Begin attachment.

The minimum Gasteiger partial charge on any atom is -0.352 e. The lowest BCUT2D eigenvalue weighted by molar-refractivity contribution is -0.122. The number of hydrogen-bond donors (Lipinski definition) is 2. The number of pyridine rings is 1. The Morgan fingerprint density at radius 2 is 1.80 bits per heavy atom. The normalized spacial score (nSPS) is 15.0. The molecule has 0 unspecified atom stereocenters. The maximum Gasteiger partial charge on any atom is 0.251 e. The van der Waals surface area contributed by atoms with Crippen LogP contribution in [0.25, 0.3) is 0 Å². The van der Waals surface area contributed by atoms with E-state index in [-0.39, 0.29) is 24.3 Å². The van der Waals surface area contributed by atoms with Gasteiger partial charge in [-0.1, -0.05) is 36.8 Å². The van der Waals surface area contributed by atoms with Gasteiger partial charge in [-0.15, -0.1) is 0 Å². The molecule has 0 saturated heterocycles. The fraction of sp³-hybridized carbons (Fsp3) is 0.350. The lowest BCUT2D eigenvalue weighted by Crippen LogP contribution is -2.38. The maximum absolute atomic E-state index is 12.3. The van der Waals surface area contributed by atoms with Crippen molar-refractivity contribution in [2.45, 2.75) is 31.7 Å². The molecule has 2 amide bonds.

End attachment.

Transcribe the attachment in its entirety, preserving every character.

The minimum Gasteiger partial charge on any atom is -0.352 e. The lowest BCUT2D eigenvalue weighted by molar-refractivity contribution is -0.122. The number of hydrogen-bond donors (Lipinski definition) is 2. The number of pyridine rings is 1. The Morgan fingerprint density at radius 2 is 1.80 bits per heavy atom. The normalized spacial score (nSPS) is 15.0. The molecule has 0 unspecified atom stereocenters. The maximum Gasteiger partial charge on any atom is 0.251 e. The van der Waals surface area contributed by atoms with Crippen LogP contribution in [0.25, 0.3) is 0 Å². The van der Waals surface area contributed by atoms with E-state index in [-0.39, 0.29) is 24.3 Å². The van der Waals surface area contributed by atoms with Gasteiger partial charge in [-0.1, -0.05) is 36.8 Å². The van der Waals surface area contributed by atoms with Gasteiger partial charge in [-0.15, -0.1) is 0 Å². The molecule has 0 saturated heterocycles. The fraction of sp³-hybridized carbons (Fsp3) is 0.350. The lowest BCUT2D eigenvalue weighted by Crippen LogP contribution is -2.38. The maximum absolute atomic E-state index is 12.3. The van der Waals surface area contributed by atoms with Crippen molar-refractivity contribution in [2.45, 2.75) is 31.7 Å². The molecule has 2 amide bonds.